I was in my forties before I realized being introverted was ‘a thing’… and more so that it was nothing to be ashamed of. But as much as I need time alone to recharge (just as extroverts need time with others to refuel their energy), I don’t want to totally remove myself from other people in my neighborhood.
Of course, the pandemic did this for us. After weeks and months in lockdown and keeping our distance from each other, it doesn’t feel natural to get back out there in the world. Even though masks, vaccinations, and booster shots are gradually giving us our world back, it just feels… easier, and safer, to stay at home.
Interacting for introverts
As an introvert, I still love interacting with others. I just do it on a way smaller scale than any extrovert would ever consider. No huge parties or BBQs, just a handful of friends or family members, usually no more than a half dozen. Any more than that and I start to feel overwhelmed.
None of that really dovetails with getting out in the community and being neighborly… or does it?
There are a couple of ways introverts like me can still enjoy the benefits of neighborhood interaction. You don’t need to be big and bold to do your bit. Sure, there are always people who organize huge events and grab the local headlines. But behind the scenes, you can always count on plenty of introverts doing far smaller – yet still hugely important – things in the community.
Taking the one-to-one approach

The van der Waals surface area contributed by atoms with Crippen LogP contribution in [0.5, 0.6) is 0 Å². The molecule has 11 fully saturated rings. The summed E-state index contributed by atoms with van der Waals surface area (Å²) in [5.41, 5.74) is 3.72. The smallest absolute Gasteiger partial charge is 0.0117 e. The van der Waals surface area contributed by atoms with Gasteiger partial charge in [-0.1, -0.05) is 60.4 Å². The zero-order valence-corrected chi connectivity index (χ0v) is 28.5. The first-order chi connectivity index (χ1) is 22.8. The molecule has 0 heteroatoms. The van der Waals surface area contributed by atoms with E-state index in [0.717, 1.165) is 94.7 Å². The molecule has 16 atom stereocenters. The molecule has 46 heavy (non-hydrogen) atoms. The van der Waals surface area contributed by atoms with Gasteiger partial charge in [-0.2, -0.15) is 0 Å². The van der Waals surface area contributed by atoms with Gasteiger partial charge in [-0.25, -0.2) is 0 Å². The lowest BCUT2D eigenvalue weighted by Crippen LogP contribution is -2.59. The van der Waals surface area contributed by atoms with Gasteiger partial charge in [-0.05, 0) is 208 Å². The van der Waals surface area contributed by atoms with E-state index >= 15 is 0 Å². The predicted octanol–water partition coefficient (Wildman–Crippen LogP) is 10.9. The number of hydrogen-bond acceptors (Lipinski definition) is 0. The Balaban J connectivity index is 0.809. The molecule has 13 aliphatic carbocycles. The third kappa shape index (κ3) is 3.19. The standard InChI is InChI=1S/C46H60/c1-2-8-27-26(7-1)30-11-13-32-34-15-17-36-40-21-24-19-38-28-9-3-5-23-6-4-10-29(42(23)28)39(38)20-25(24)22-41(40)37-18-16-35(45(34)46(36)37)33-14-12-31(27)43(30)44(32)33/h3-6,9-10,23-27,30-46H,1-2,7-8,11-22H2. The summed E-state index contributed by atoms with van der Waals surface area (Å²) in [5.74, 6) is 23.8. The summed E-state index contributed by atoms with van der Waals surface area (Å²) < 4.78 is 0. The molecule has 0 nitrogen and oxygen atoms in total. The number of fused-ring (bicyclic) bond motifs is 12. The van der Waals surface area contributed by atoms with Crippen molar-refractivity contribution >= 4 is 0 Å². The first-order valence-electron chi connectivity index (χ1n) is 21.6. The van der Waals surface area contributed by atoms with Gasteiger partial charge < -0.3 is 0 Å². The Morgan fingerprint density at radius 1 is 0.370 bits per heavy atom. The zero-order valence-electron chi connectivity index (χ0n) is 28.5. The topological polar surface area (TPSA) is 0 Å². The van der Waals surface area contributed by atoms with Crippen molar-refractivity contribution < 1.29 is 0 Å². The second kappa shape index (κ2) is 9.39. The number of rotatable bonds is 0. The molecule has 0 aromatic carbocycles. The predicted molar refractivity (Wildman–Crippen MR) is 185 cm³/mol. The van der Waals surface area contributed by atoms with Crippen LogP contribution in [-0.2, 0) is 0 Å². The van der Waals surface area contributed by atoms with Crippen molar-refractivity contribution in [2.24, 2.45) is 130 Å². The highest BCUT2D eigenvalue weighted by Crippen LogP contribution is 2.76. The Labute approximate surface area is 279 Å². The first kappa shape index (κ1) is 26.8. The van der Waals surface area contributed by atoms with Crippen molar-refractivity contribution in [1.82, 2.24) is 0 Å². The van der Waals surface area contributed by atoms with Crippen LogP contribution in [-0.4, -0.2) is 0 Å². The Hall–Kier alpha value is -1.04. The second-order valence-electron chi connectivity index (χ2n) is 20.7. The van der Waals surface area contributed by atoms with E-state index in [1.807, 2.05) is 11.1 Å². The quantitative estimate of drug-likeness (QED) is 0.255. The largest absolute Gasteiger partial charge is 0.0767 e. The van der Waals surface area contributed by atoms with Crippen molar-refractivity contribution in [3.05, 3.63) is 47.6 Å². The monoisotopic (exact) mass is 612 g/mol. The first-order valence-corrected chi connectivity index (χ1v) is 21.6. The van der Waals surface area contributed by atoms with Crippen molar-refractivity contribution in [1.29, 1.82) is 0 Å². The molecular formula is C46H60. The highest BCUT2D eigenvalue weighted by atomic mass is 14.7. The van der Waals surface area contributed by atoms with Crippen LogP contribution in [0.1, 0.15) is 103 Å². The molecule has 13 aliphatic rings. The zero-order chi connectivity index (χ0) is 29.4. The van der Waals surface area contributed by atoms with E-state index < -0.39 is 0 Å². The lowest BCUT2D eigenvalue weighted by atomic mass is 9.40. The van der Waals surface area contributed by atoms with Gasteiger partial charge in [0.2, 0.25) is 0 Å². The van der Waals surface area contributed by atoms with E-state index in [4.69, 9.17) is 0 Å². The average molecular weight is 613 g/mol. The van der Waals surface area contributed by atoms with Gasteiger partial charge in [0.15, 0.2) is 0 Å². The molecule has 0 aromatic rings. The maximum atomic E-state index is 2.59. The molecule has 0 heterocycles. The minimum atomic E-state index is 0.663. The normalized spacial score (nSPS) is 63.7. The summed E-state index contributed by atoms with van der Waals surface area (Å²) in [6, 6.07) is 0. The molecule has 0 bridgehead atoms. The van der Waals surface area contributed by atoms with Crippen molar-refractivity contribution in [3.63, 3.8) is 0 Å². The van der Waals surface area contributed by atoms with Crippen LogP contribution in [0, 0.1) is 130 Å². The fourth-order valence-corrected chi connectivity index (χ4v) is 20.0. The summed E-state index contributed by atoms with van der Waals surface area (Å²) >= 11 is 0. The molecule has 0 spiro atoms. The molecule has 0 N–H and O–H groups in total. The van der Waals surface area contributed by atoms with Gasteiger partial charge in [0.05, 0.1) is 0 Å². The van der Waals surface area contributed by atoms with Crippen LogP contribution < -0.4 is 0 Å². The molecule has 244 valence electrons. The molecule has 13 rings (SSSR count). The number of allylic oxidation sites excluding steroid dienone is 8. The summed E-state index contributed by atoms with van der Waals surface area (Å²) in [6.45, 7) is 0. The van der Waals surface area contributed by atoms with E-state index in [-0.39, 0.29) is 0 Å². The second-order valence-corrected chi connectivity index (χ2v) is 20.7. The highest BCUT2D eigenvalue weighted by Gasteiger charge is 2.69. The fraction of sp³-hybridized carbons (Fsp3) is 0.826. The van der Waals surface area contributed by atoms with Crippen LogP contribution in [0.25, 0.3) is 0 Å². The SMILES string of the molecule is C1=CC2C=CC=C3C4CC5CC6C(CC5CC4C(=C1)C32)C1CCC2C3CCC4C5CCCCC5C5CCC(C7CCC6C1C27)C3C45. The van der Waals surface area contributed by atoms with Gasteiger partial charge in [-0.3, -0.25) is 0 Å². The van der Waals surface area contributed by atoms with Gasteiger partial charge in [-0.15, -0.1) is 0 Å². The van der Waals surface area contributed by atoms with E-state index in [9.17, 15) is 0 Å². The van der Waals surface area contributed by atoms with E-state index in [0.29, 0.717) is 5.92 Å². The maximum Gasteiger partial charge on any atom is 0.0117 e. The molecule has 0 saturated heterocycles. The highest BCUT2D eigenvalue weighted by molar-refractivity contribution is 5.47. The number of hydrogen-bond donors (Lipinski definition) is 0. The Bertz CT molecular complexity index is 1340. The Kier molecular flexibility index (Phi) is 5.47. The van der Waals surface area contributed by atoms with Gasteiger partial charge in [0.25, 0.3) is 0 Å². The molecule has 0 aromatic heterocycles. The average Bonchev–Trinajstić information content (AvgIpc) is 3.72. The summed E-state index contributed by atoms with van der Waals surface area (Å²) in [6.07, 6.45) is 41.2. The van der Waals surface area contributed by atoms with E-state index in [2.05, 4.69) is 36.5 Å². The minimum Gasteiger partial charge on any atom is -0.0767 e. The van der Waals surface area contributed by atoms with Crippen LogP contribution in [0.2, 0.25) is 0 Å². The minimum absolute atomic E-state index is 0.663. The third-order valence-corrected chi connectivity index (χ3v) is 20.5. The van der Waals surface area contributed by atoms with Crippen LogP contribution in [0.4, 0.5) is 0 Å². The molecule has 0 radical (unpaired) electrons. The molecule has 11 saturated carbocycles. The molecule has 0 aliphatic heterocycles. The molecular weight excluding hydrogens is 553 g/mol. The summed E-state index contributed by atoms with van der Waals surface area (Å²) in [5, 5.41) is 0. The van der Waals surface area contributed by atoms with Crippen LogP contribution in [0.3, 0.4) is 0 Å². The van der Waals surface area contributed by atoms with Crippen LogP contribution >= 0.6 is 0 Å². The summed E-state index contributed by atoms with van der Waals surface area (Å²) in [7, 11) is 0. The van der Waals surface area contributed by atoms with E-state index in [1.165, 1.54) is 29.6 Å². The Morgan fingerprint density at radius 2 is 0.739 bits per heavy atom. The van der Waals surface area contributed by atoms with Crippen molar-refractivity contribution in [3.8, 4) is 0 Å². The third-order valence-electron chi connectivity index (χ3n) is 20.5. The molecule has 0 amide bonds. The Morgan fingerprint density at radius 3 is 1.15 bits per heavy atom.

Life is about connections. Introverts find meaningful connections with others, but we tend to do it in a one-to-one way rather than in groups.
We had an elderly neighbor who became a good friend, someone we casually kept an eye on and saw every day. I popped in when she had a problem with her TV or to feed her cat if she was out for the day. And she popped in with a wind-up radio when we had a power cut! We do miss her.
Connections like this are as powerful and meaningful as those made with larger groups.
Finding activities that you’re passionate about
I’ve always found I can more easily become involved in activities I have a genuine connection to. It’s always easier to talk about stuff we’re passionate about. For me, this includes gardening, hiking, and the outdoors, so I guess that all rolls into one larger topic.
I’d struggle to get together with neighbors for a regular party as I’m not a music lover and I find loud music overwhelming. But stick me in a community garden to do some weeding with like-minded neighbors… now you’re talking.
Pandemic or no pandemic, it’s about finding ways to connect that mesh with who you are as a person. There are lots of ways to be neighborly. Community clear-up, litter picking, taking part in charity events… you name it. And there are lots of ways that we introverts can lift ourselves and our neighbors with stronger connections too. We just might need to dig a little deeper to find them.